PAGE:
In the interests of full disclosure, I should say that I first read Prep only days after landing in Orlando in 2006. I was drawn to it purely because of its unusual cover (not the one pictured immediately below – more on that later) and even mentioned my reading it in Mousetrapped. Alas, my copy got lost somewhere between the Sunshine State and the Emerald Isle, and so when I saw it on the list of choices for Transworld’s Summer Reading Challenge, I saw my chance to replace it. Plus, I was rather in the mood for a re-read. I’m a reading goldfish: with only a few exceptions, I can rarely recall the specifics of any book I read more than a month ago, but this works in my favor as I get to enjoy the good ones all over again anytime I like.
“Lee Fiora is a shy fourteen-year-old when she leaves small-town Indiana for a scholarship at Ault, an exclusive boarding school in Massachusetts. Her head is filled with images from the school brochure of handsome boys in sweaters leaning against old brick buildings, girls running with lacrosse sticks across pristine athletic fields, everyone singing hymns in chapel. But as she soon learns, Ault is a minefield of unstated rules and incomprehensible social rituals, and Lee must work hard to find – and maintain – her place in the pecking order.”
My complaint about my last Summer Reading Challenge book, If I Stay by Gayle Forman, was that the author had seemingly forgotten what it was like to be a teenager. Sittenfeld, thankfully, has no such problem. The feelings, the mindset, the environment, the dialogue – it all feels so real that she must have kept meticulous adolescent notes, has the emotional memory of an elephant or she’s really 16 and only pretending to be a Grown Up. Lee’s over-analytical narration is as mired in insecurity as it is peppered with recognizable truths (in the first few pages she recalls, ‘I was always worried someone would notice me and when no one did, I felt lonely’) and her place neither at the top or bottom of the popularity totem pole but hovering somewhere in the middle makes it more authentic, like a movie where the dance troupe/boxer/cheerleading squad doesn’t win the big competition in the end but only comes second. As for the microcosm of Ault, it’s so well imagined that I’d be shocked if Sittenfeld didn’t attend such a school herself. I read it in two late night sittings and having reached ‘The End’, felt that I too had just graduated and was now free to explore the wider world.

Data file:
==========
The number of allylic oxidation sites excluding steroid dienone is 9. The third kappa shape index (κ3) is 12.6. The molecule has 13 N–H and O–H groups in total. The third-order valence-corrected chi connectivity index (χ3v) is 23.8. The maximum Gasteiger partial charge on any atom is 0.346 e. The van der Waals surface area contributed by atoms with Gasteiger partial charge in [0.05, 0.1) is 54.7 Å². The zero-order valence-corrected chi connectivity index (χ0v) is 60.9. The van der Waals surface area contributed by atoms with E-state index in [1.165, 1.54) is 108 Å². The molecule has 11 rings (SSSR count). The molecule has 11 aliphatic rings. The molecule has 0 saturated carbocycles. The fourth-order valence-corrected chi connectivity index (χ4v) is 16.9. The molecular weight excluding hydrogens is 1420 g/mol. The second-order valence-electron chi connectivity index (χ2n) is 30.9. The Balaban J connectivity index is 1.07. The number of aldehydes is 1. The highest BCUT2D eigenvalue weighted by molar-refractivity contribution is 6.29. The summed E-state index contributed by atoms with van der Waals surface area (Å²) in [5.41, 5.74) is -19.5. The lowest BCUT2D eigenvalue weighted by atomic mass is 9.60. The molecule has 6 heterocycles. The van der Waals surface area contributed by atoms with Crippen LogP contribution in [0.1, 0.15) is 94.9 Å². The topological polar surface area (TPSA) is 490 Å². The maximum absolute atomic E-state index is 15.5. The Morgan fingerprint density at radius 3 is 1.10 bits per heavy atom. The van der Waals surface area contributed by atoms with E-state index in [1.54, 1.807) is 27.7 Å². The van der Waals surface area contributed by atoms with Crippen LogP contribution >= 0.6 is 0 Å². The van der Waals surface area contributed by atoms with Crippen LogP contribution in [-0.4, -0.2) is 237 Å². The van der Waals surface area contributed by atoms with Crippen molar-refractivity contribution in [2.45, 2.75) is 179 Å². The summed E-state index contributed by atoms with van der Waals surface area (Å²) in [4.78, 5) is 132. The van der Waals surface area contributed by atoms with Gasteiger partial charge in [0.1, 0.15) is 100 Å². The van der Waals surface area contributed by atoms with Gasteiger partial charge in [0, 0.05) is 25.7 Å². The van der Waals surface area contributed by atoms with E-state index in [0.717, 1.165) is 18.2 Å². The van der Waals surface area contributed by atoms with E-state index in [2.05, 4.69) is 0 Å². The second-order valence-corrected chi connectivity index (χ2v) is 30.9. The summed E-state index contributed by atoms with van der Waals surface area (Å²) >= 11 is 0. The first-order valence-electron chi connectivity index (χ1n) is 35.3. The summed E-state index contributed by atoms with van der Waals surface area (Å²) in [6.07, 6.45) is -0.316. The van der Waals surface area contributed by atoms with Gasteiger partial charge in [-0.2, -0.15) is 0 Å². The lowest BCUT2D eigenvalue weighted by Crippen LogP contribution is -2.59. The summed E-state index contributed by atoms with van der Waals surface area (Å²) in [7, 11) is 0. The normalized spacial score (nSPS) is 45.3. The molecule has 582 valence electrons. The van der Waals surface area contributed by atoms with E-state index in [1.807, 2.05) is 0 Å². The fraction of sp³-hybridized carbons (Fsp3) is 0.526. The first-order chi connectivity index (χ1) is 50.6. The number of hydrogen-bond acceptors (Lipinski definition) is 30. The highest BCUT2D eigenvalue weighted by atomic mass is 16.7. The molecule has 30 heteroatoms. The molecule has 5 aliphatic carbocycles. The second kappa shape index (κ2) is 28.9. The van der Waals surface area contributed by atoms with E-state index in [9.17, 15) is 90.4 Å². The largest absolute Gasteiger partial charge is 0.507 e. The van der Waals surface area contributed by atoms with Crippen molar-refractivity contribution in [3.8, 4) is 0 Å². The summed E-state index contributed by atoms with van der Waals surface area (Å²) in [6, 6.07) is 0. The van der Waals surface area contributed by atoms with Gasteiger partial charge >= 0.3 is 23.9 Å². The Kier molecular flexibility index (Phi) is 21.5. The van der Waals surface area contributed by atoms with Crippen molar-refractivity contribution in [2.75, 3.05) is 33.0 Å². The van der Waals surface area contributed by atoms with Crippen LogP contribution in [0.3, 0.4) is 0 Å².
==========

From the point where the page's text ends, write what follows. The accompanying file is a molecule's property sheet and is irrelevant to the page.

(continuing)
There’s only one thing I don’t like about this book (and yes, there is only one thing) and that’s the awkward and uncomfortable memories reading it can’t help but dredge up from a time when every irrelevant thing seemed all important. I’ve always said that the best thing we could do to lower the teen suicide rate is to stop telling them that they’re living the best years of their lives. I wish I could go back to my 16-year-old self, grab her by the shoulders and say, ‘In the scheme of things, none of this is going to matter. And don’t ever cut your hair right after you break up with someone. Or taste mayonnaise and chips together – you’ve no idea how much trouble that’ll get you in later.’ Everything that happens in your adolescence seems so monumentally important because at the time, it is. Your life is operating in such a tiny bubble that you can’t even spell perspective, let alone exercise it; you think that if you aren’t the cool girl with designer clothes, perfect grades and a gorgeous boyfriend right now, you’ll never be. Capturing this mindset is where Prep really excels and leaves similar books behind it in its dust.
Prep was a New York Times bestseller and longlisted for the Orange Prize, but there’s a distinct odor of desperation emanating from this edition that leads me to believe it didn’t enjoy such great sales figures on this side of the Pond, and now the idea is to ride the coat tails of Sittenfeld’s more successful American Wife by reissuing Prep with a matching cover. (This sort of thing really annoys me. Do the powers that be think readers are too dumb to find out if the author has written other books? Do they think we need a matching cover to spot them?)
Unfortunately, this new cover is a complete disaster. First of all, it in no way relates the book’s personality. I’m sure plenty of readers in the 18-24 demographic would love this book, but this cover makes it look like something their grandmother would read met a Mills and Boon on a drunken night out and made a baby. It is so unappealing. Second of all, in my head the main character does not look like that, i.e. an American Eagle model. Third of all, the endorsement they chose to put on the cover calls it ‘The OC meets Donna Tart.’
Donna Tart’s book The Secret History was about murderous college undergrads obsessed with the Classics, and reading it felt a bit like staring at the sun. (It hurt my head, if that wasn’t clear.) The OC was a TV show about rich people living in Orange County which – news flash – is in California. That’s on the opposite side of the United States to where Prep is set, folks. Turns out The Observer isn’t very observant. (Sorry – couldn’t resist.) Yes, I know what they meant, but it’s a lazy and almost irrelevant review. How this made it onto the front cover while comparisons to Salinger, a quote from Dave Eggers and an endorsement from The New York Times were relegated to the back is beyond me.
But try not to let the cover put you off. Have a read of Prep. It’s fantastic.